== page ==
cais1.gif (153930 bytes)

CAIS Persian Text.gif (34162 bytes)


The Circle of Ancient Iranian Studies

 Persian Section.PNG (9914 bytes)


About CAIS


Daily News

News Archive


CAIS Seminars

Image Library





Contact Us


Facebook-Button.jpg (107165 bytes)



Western Dais Discovered at Susa’s Apadana Palace


01 March 2006




LONDON, (CAIS) -- Another dais was discovered on the western side of the Apadana Palace in Susa by chance during operations to install electrical power lines, the Persian service of CHN reported on Wednesday.


Apadana had been excavated by a team of French archaeologists shortly before the 1979 revolution and many priceless artifacts discovered by the team were taken to the Louvre.


Archaeologists originally believed that the palace only had a dais in its eastern section until the new discovery. The western dais covers an area of 380 square meters.


Susa was the capital of ancient Elam and also contains palaces of the Achaemenid emperors such as Darius the Great and Artaxerxes I. Apadana was Darius the Great' audience hall. The name was also given to a similar hall built by Darius at Persepolis.


“Archaeologists will begin restoration of the palace wall and other discoveries after the excavations are completed. But we need the assistance of provincial and cultural heritage officials for this,” said Mir Abedin Kaboli, the director of the archaeological team working at Apadana.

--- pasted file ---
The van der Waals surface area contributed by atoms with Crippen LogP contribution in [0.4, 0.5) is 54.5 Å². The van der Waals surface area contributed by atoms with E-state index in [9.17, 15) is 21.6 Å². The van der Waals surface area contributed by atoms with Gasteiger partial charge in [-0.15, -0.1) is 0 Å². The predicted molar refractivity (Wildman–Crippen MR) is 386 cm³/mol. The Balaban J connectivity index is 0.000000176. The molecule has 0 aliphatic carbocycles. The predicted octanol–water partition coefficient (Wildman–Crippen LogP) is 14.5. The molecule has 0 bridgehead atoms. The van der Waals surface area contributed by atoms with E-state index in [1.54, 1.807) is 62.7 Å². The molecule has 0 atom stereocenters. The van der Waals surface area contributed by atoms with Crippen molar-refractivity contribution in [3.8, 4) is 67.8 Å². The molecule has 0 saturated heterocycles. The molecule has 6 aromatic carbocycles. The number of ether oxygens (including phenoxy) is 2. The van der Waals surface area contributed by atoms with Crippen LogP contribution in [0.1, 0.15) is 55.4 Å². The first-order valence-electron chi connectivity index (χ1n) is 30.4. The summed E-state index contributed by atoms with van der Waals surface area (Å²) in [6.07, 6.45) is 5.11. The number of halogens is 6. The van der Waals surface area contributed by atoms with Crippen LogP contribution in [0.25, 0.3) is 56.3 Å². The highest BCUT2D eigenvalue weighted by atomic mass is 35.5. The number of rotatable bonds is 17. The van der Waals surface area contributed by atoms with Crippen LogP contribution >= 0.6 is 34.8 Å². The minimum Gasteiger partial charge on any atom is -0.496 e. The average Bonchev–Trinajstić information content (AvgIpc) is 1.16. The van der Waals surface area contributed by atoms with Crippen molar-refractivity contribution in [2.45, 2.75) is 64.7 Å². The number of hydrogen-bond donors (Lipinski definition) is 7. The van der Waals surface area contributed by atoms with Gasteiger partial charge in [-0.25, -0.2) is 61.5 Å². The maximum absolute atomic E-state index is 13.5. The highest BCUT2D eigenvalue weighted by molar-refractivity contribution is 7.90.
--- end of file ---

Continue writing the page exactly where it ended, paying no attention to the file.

“We plan to establish a museum in the area between the wall and Khomeini Street in Shush (Susa), but it will be impossible before restoration of the wall,” he added.

my_Iran.jpg (13682 bytes)

"History is the Light on the Path to Future"


Persian_NOT_Farsi_by_Shapour_Suren-Pahlav_3D2.gif (177309 bytes)


Encyclopaedia Iranica

BIPS.jpg (15695 bytes)

The British Institute of Persian Studies

"Persepolis Reconstructed"

Persepolis_reconstructed2.jpg (36944 bytes)


The British Museum

The Royal

Asiatic Society

Persian_Gulf_Facebook.jpg (1935028 bytes)

The Persian Gulf

Facebook Page

Please use your "Back" button (top left) to return to the previous page

Copyright © 1998-2015 The Circle of Ancient Iranian Studies (CAIS)